I'm thinking about this elementary rule of criminal law as I write today -- June 26, 2008. Because I'm listening to some of you question the infamous former Office of Legal Counsel Attorney John Yoo and the Vice-President's lawyer David Addington. And even as you ask tough and often heated questions about secret legal opinions memos and definitions of torture, I have no doubt most of you know that none of this horrific reign of terror on the part of the United States would have occurred if President Bush had not signed a memo on February 7, 2002 declaring that Al Qaeda and Taliban prisoners would not be protected by the Geneva Conventions.
I know, in other words, that most of you are well aware that the President is responsible -- factually, legally and as a matter of common sense -- for the torture and abuse of prisoners that has occurred as a result of his authorization.
You also know that the President has himself deceived us and caused others to deceive us about this torture and so many other things: nuclear weapons in Iraq, Iraq and 9/11, the alleged threat from Saddam Hussein, a possible threat from Iran, illegal detentions, nuclear weapons, money, death and injury to our own soldiers, government contracts, the response to Hurricane Katrina, our civil liberties, our voting rights, the cost of Medicare, the firing of U.S. Attorneys, the very air that we breathe.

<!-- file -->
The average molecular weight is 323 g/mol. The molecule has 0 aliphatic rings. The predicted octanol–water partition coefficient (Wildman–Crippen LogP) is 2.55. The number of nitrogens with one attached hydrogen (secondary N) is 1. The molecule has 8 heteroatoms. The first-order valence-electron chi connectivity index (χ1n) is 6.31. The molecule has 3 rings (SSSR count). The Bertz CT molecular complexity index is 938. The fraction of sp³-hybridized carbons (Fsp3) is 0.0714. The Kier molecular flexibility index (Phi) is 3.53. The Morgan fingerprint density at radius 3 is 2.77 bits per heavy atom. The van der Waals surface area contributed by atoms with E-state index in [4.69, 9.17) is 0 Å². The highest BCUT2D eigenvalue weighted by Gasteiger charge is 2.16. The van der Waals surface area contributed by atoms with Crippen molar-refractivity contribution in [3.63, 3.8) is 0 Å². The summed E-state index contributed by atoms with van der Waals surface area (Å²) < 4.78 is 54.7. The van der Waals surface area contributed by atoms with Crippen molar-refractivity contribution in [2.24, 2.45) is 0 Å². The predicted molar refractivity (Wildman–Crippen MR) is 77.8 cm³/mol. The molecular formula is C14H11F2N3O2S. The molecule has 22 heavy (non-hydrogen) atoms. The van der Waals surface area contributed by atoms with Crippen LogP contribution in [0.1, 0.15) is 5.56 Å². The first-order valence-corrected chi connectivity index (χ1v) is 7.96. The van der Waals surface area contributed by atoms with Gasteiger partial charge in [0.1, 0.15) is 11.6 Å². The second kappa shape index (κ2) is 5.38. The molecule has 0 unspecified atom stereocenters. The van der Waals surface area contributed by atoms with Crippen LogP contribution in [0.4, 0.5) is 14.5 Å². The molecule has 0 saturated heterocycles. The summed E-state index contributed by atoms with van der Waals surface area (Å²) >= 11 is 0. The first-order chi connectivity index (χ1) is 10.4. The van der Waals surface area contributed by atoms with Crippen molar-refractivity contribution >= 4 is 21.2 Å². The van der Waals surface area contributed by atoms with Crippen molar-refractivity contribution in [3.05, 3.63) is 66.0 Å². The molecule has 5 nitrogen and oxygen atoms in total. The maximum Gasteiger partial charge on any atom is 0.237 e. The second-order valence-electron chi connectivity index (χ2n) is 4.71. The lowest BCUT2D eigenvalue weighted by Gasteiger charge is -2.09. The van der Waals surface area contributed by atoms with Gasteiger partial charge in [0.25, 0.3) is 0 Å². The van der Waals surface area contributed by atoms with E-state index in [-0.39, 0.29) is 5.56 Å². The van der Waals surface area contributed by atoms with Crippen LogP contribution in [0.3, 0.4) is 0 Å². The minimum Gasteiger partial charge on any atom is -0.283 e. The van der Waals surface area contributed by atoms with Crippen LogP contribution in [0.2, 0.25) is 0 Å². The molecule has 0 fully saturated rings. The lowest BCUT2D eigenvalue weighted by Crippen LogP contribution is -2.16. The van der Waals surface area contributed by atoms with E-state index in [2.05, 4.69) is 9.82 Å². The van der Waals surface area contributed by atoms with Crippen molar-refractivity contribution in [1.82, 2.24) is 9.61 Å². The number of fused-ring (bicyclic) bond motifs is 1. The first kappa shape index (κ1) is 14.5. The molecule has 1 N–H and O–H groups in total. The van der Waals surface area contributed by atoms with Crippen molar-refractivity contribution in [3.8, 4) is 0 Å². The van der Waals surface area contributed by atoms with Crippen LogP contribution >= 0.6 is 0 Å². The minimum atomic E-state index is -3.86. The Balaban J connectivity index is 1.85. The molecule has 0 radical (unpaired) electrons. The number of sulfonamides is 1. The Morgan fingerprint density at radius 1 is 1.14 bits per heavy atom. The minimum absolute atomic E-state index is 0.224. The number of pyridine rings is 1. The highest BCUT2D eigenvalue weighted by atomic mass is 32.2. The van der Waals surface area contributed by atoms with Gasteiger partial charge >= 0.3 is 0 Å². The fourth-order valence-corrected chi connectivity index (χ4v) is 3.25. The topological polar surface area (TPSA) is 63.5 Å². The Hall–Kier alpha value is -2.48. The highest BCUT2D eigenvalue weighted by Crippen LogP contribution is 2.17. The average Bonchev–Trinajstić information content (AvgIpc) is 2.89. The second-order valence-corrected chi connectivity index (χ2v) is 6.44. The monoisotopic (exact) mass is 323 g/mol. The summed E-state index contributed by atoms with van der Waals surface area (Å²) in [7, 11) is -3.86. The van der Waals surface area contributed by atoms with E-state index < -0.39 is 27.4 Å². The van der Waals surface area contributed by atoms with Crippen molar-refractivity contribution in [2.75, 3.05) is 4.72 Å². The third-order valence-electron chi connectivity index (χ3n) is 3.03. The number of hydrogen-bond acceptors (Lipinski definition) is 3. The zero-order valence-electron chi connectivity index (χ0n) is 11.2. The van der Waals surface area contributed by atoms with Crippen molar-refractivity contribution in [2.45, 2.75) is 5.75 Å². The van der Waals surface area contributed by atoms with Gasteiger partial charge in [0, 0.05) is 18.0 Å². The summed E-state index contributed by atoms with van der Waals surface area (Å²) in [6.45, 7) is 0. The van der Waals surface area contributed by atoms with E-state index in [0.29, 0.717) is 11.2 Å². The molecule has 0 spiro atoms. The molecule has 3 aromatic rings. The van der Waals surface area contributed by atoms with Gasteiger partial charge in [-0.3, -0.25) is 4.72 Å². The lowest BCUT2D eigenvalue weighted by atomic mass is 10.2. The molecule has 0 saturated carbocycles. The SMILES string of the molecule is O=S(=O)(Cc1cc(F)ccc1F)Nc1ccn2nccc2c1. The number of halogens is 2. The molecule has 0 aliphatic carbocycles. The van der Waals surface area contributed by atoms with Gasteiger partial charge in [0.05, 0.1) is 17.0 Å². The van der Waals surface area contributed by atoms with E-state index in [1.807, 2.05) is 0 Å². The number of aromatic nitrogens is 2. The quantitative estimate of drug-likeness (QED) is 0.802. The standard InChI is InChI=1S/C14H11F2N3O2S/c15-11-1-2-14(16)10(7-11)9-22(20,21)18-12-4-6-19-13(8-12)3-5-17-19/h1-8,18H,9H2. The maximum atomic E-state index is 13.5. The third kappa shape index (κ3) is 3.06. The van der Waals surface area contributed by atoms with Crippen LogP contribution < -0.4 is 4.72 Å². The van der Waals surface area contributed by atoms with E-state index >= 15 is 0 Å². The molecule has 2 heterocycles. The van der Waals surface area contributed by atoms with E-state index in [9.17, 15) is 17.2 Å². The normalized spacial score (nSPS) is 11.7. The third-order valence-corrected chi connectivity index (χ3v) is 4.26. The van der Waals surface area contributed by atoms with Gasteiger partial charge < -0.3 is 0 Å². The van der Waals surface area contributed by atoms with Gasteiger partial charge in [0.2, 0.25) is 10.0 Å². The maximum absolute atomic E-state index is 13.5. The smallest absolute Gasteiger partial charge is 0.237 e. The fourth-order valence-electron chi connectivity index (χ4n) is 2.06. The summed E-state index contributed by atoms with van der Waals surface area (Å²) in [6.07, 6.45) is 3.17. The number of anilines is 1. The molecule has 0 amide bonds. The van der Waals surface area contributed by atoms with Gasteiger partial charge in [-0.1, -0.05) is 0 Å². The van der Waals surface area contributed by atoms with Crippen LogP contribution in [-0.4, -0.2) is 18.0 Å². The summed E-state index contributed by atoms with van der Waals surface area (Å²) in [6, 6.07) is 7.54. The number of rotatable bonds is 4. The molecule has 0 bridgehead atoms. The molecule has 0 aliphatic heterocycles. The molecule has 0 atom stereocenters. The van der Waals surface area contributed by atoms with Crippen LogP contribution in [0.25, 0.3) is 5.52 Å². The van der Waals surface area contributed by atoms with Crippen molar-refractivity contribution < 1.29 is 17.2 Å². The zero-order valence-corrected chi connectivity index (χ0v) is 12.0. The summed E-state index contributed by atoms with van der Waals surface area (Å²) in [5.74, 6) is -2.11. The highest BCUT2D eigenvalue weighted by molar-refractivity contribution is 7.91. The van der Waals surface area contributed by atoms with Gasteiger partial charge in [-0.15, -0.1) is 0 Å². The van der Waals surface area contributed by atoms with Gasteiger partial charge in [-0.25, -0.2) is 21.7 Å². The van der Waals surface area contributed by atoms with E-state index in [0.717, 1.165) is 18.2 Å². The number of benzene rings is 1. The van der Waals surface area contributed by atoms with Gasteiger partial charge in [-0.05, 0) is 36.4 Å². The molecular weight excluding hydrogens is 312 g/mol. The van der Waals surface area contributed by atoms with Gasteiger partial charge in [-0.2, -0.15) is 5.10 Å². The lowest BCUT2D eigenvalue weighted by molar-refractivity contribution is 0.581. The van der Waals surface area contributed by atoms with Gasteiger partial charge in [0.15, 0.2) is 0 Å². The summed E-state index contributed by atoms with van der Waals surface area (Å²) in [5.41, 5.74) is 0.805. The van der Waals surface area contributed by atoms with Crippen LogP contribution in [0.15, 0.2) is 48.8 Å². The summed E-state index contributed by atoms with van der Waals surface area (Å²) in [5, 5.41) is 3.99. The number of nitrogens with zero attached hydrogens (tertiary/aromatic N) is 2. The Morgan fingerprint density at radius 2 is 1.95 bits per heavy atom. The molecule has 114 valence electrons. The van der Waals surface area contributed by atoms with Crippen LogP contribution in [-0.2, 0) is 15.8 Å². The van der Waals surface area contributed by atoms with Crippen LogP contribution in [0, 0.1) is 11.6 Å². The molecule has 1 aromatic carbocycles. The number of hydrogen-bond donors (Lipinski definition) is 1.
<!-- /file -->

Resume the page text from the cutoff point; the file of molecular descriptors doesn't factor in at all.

And throughout nearly eight years of these frauds and machinations, we have heard parsings of White House statements, and arguments about "literal truth" ad nauseum --even though, as most of you know, these legal-sounding discussions were almost entirely beside the point and, of themselves, a sham. The law of fraud is very clear and well-established. It makes no difference whatsoever whether the President did or did not make statements that were literally untrue. Literal truth is only a defense to a perjury charge. It is irrelevant to the crime of fraud which -- reflecting our everyday experience -- prohibits all kinds of deceit: false pretenses, outright lies, representations that are misleading even if they are literally true, deliberate concealment of material information, half-truths, and statements made with reckless indifference to the truth. These are principles that prosecutors advocate to jurors every day as they try to convict people who have used fraud to steal government funds, take families' homes, or deprive the elderly of their life savings.